Apple's brawny 5G iPhone family will require larger, pricey motherboards

Posted:
in iPhone edited November 2019
Apple's first 5G iPhones are expected to rip movies, emails and photos down from the cloud at record speeds but that won't come without a price -- at least for Apple, where some components required to support the new spec may run a premium of up to 35%.

Sample 5G tower installed on the outskirts of a residential neighborhood
Sample 5G tower installed on the outskirts of a residential neighborhood


In a note to investors seen by AppleInsider, Kuo believes that the main logic-board on the 2020 iPhone 5G will have to grow by about 10% in area to accommodate the new technologies. That increase in area will come with a cost -- the board fabrication and some new antenna technology will force a 35% increase in cost to build that component.

The increase in the board size is related to heat dissipation from the 5G technology, and the circuitry related to connect to the new antenna technologies for 5G. This does not mean the entire phone will cost 35% more -- but the motherboard of the iPhone is a significant cost. Larger expenses are the A-series processor that will be placed on that board, and the OLED screen expected to be mounted on the device.

Suppliers expected to benefit from the larger logicboard are Avary, EMC, and AT&S. All three are existing Apple suppliers.

At present, 5G options in shipping phones are adding about an additional $400 to the price of an already expensive flagship phone, like the Galaxy S10. It isn't presently clear what impact the new technology will have on what appears to be an iPhone redesign with escalating construction costs from other components.

Kuo has previously said that the design will include a metal frame with a "more complex segmentation design, new trenching and injection molding procedures, and sapphire or glass cover assembly to protect the trench injection molding structure." Kuo goes on to claim the "metal frame and front and rear 2/2.5D glass are still used, but the metal frame surface will be changed to a similar design to the iPhone 4, replacing the current surface design."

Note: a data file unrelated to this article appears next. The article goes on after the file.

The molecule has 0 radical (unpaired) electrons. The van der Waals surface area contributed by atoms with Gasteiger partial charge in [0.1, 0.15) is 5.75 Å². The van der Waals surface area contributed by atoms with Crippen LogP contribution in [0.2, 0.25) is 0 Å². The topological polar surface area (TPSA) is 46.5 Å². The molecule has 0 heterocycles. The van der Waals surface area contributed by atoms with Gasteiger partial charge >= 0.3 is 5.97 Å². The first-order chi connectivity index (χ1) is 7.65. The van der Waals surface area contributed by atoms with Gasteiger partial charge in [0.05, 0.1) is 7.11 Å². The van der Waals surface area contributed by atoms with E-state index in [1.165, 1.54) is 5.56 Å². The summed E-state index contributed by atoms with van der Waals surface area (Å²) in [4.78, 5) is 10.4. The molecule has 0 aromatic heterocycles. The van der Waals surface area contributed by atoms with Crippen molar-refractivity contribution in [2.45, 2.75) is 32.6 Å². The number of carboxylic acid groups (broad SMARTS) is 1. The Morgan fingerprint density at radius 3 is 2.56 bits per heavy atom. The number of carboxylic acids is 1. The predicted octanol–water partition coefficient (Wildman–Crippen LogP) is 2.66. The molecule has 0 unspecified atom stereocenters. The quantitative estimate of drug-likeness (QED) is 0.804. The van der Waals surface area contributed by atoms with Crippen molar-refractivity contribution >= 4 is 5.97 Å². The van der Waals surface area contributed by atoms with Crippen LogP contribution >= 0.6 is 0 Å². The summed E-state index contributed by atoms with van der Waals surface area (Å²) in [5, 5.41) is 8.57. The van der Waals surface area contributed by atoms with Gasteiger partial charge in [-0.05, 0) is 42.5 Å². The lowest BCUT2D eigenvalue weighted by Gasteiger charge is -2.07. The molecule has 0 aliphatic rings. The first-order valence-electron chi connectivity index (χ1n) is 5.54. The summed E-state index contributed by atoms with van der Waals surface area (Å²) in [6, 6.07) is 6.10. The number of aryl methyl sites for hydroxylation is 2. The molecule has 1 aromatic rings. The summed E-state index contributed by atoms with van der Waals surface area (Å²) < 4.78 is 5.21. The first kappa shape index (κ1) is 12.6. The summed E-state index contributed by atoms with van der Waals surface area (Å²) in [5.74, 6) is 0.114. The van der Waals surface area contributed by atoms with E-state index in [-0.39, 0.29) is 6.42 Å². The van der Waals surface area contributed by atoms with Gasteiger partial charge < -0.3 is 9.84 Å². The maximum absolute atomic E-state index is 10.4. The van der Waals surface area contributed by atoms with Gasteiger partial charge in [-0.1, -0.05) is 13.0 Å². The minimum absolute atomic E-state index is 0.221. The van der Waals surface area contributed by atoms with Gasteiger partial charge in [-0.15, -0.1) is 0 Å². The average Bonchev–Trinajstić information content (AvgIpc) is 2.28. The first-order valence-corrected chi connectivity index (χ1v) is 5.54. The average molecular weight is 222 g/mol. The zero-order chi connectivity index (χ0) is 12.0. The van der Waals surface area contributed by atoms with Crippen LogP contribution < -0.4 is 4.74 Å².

Due to the changes, Kuo believes the cost of construction will increase for the metal frame by between 50% and 60%, while the glass case cost will go up between 40% and 50%. If tempered glass is used for the grooved cover, the metal middle frame and chassis cost could go up by 25% to 35% and 20% to 30% respectively.

According to Kuo's predictions, the new design will help improve supplier revenue and profitability, and could help increase shipments to 85 million units in 2020, 10 million more than the 75 million reckoned to happen in 2019.

Kuo also predicts the use of VCSEL rangefinders, time-of-flight sensors that offer both photo quality and augmented reality applications. There is also the suggestion of a smaller TrueDepth camera notch for the 2020 model, and a full-screen display for 2021.
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Comments

  • Reply 1 of 99
    gatorguygatorguy Posts: 24,356member
    Cool stuff. He's not typically too far off.
    mazda 3sdoozydozen
  • Reply 2 of 99
    thttht Posts: 5,530member
    Sounds like Apple could wait until 2021 for a 5G phone. Sheesh. It is a lose-lose-lose. More power consumption, means more heat, means bigger battery, means bigger devices, leading to a more expensive phone, for a cellular functionality that I won’t really experience unless I’m packed in a room with 50,000 of my closest friends. 

    Is 5 nm going be enough to make 5G functionality worthwhile?
    caladanianwatto_cobragilly33Wgkruegerforgot usernamehydrogendoozydozenbeowulfschmidtnetmageAppleExposed
  • Reply 3 of 99
    wood1208wood1208 Posts: 2,919member
    Apple did smart move to hold on until 2020 or later to release 5G iphones. I am thinking to stay bit longer on LTE. But, more curious to know how Apple will keep iPhone 12(equivalent to current iPhone 11) price lower by not offering 5G or by not offering OLED or both ? something got to give up for $699 price point.
    edited November 2019 watto_cobradoozydozenAppleExposed
  • Reply 4 of 99
    auxioauxio Posts: 2,744member
    tht said:
    for a cellular functionality that I won’t really experience unless I’m packed in a room with 50,000 of my closest friends.